Imagine there is a new painting by your favorite artist (you may need to imagine first that you in fact have a favorite artist). Not just a painting, but also an entirely new exhibit. You’ve heard from art critics that this exhibit received anywhere from four to five out of five stars, yet all the critics offer are broad descriptions of the works as a whole, maybe only showcasing one painting. Would you buy all of the paintings without seeing them? No. This blind purchasing model is essentially the situation album buyers in the past were faced with. Now of course this metaphor is imperfect because the cost of all of those paintings would probably be substantially more than the average album cost, and for some the full price is worth the risk. The fact remains, however, that in the past albums were one of the few, if not the only products that were bought with essentially no knowledge of the product the consumer was putting money down for. Today, individual tracks that can be previewed on iTunes, uploaded onto YouTube and Spotify, and posted in blogs allows the fan to assess based on more than blind faith whether they will buy.

The characteristic inherent of the album is that the foundation of the argument for its survival as a complete and comprehensive work is singularity. The album, as those on that side continue to see it, is a monolith incapable of being divided or taken apart. The problem with this is the incentive for artists and record labels alike for each song to be good on its own didn’t exist. Many cynics in the industry feel that an album is often a few great songs tied to useless “filler” tracks. True, not all songs are attention-getters from the start and perhaps the necessity of buying the entire bundle encouraged listeners to devote time to those less flashy songs, but today with the ease of listening on YouTube or Spotify listeners and fans still have the access to explore to any degree they want. As listeners are now free to buy or not buy each track, there is a financial necesssity to make each one quality rather than merely album padding, leading inevitably to more carefully crafted songs. This change will affect the creation of music, but how has it affected how we listen?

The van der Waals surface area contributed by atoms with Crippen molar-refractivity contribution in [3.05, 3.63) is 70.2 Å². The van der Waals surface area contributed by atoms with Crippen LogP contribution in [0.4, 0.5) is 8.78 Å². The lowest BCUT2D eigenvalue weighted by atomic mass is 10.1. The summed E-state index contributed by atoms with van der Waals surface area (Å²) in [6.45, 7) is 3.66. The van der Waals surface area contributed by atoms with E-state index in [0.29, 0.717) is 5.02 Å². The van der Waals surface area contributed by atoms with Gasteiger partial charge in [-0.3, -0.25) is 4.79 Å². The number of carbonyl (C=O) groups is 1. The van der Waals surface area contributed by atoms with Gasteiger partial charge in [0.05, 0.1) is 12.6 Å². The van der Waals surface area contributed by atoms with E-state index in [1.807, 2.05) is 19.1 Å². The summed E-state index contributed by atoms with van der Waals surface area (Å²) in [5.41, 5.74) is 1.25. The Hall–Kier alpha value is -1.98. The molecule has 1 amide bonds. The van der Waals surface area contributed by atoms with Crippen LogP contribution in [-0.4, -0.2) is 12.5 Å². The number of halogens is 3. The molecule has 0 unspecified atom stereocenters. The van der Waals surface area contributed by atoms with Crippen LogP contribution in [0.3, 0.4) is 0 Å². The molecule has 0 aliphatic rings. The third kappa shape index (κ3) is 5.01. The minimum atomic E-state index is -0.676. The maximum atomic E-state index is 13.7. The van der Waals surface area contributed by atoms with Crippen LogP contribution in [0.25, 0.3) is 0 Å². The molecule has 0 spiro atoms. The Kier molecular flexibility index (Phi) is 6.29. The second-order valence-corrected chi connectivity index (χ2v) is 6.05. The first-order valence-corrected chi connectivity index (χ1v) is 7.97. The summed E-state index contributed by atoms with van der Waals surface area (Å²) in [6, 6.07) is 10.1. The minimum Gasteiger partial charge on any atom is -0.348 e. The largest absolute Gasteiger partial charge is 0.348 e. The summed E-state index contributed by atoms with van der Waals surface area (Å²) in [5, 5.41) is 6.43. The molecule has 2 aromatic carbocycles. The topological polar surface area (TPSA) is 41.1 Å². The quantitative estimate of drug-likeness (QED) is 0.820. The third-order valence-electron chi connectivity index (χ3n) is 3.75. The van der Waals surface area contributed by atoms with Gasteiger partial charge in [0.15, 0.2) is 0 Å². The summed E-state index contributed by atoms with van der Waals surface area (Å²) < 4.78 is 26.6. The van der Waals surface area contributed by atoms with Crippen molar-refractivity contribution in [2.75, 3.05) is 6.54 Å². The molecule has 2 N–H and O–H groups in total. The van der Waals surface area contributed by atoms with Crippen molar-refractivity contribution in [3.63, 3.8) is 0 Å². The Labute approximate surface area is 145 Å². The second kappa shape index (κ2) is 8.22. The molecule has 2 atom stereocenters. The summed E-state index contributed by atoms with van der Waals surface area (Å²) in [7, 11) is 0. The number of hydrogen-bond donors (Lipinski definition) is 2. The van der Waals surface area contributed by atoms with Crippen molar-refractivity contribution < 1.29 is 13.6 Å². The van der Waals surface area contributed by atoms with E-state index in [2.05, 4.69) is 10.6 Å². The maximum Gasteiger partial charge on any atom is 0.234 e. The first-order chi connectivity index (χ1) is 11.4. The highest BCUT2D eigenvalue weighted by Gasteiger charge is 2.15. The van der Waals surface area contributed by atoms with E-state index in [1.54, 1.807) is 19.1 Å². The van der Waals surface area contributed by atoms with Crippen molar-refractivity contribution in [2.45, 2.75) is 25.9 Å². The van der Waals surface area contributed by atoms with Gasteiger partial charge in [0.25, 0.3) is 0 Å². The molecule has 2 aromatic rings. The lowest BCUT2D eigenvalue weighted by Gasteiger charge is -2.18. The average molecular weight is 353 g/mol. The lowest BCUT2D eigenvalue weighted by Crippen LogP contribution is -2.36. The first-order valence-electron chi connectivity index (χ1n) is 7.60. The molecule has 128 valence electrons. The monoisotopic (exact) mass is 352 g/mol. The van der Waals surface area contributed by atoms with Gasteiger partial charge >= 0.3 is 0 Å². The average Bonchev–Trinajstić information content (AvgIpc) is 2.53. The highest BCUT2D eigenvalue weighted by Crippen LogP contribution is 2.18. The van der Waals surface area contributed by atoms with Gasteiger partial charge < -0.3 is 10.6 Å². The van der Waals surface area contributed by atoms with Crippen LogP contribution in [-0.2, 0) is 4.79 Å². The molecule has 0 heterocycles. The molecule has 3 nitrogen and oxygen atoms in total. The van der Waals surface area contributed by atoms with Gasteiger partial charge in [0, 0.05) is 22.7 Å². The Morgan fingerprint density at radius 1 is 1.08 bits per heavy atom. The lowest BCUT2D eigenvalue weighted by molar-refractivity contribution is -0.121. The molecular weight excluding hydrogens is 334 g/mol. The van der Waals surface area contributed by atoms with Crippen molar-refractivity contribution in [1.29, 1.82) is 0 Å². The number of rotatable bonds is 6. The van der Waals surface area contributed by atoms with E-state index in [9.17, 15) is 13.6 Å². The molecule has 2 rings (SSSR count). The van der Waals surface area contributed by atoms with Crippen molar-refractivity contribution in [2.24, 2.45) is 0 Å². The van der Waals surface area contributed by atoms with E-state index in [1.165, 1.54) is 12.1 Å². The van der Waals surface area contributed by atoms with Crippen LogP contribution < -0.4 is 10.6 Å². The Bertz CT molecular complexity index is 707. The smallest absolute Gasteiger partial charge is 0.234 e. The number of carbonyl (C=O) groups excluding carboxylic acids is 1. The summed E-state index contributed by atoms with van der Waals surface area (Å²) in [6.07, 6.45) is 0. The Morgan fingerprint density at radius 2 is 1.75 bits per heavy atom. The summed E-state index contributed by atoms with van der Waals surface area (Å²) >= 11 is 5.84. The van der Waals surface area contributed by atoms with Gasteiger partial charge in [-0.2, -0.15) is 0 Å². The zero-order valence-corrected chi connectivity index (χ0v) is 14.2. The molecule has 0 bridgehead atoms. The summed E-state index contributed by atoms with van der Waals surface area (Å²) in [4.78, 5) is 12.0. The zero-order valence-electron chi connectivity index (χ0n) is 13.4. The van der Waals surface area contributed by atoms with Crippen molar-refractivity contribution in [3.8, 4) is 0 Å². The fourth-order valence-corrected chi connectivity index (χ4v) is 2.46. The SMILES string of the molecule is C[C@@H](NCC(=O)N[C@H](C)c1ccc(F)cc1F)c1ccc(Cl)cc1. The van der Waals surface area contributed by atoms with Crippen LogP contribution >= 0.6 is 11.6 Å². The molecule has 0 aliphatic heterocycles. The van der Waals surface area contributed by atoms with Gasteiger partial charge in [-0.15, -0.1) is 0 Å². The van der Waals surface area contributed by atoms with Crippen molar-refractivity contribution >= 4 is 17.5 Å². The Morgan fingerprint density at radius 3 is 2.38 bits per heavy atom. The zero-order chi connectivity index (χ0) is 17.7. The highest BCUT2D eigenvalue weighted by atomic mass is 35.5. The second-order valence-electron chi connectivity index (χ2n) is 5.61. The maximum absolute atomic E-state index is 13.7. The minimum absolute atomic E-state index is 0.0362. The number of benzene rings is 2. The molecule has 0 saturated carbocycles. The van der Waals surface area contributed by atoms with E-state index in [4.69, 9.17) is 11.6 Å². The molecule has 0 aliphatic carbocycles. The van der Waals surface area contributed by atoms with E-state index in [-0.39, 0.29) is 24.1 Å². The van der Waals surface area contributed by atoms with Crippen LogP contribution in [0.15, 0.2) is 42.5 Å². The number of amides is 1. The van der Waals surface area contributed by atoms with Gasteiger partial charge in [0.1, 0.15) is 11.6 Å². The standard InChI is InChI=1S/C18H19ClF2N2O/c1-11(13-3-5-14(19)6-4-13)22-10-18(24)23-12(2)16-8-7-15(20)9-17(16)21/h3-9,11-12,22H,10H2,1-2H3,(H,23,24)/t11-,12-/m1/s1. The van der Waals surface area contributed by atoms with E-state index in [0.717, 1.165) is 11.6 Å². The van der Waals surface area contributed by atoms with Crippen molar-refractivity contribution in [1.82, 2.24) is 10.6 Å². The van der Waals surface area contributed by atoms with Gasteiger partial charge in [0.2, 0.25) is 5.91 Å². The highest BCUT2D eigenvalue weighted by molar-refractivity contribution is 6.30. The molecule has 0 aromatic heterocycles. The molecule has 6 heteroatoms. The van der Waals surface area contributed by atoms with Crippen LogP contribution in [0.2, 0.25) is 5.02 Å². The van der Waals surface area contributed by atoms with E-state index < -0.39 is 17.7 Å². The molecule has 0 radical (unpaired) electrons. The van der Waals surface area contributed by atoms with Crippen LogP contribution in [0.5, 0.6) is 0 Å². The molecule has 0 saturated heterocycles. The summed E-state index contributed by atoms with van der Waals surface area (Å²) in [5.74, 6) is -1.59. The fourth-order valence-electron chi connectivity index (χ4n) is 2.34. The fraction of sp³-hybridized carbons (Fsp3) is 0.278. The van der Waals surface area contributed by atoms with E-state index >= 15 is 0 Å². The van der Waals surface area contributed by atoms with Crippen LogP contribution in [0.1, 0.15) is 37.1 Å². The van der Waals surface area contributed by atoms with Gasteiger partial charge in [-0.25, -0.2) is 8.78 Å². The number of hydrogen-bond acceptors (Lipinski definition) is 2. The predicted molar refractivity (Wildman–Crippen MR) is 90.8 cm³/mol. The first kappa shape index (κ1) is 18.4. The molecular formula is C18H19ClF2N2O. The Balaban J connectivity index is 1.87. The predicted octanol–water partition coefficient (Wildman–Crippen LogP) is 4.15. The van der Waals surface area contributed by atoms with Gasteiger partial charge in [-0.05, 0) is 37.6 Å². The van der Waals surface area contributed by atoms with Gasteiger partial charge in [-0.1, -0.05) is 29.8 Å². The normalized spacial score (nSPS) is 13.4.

One seldom-heard topic in the debate over the separation of tracks is the rise of the playlist. Today all of us are able to combine individual tracks to build our own stories and messages in the same way that mix tape makers and DJs have. Creative liberation from the blocky and bound album format has made music listening a more creative and expressive endeavor. Rather than passive consumption of music, listeners today are active and interactive while enjoying their favorite music. By categorizing playlists by mood, genre or activity, we are forced to examine the subtle similarities and differences that make those songs able to interact well inside of that playlist. We can see the positive effects of this increased examination in the rise of “mash up” culture. Artists like Girl Talk and Super Mash Bros. engage in national tours off of their style of music in which components from sometimes dozens of songs all reside on one track. These songs’ origins span decades and genres, re-contextualizing the music they know and breathing a new life into what they do not. This new context has affected not just how we listen, or the music creation process; it has changed how we discover music.